By Media Logic, Should WashPost Insist 'Kill Fox & Friends?' Or Does That Imply Violence?

Washington Post media blogger Erik Wemple’s posts about the Fox News Channel’s morning show keep getting wilder and wilder. What are they putting in his Cream of Wheat? On June 1, Wemple wrote a piece headlined Fox & Friends is a planetary threat.” On July 11, he’s back with “Kill Fox & Friends before it’s too late.” His last line was “Left to its own devices, Fox & Friends could do far more damage, unless it’s killed.”

Liberal newspapers ran away with the idea of Sarah Palin “targeting” districts as a call to violence against Gabby Giffords. By that logic, calling the Fox morning show a “planetary threat” that needs to be “killed,” is Wemple encouraging violence? Is this the Washington Post version of the Trump-pummeling-CNN meme? 

Obviously, “killing” a show isn’t the same as killing a human. Liberals took pride in “killing” The O’Reilly Factor, but the host is preparing a second act. But the notion of killing Fox & Friends while it’s still number one in the cable-news morning game sounds as realistic as a column headlined “Kill Good Morning America.”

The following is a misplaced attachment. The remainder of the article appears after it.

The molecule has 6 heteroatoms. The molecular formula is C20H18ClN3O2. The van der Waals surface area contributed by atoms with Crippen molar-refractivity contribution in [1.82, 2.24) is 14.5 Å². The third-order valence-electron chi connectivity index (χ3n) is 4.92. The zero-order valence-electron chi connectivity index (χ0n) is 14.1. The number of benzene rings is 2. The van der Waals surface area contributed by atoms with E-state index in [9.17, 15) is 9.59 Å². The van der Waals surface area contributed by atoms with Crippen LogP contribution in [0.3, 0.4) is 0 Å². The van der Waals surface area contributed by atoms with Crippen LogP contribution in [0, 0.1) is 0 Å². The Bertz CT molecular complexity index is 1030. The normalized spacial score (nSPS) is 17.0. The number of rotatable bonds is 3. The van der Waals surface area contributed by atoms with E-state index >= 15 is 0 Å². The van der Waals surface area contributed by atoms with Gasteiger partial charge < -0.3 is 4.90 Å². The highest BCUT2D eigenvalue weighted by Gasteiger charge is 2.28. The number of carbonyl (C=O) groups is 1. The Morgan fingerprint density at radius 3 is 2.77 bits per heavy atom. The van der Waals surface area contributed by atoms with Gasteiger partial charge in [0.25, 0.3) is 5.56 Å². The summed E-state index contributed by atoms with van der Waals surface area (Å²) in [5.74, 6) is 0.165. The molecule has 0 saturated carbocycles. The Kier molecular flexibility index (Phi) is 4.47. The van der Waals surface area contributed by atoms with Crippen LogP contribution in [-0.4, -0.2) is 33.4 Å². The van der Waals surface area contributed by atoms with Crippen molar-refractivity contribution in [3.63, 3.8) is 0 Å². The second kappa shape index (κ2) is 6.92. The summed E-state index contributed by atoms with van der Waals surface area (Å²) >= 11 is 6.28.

Wemple’s hyperbole is based on the fact that President Trump tweets information – sometimes false – directly from the morning show minutes after it appears. Wemple seems to be missing the point that his own newspaper has been bumbling facts in its anti-Trump scoops, and so has The New York Times. Somehow, that doesn't mean they are a “planetary threat” that should be forcibly removed from the media. 

Tim Graham's picture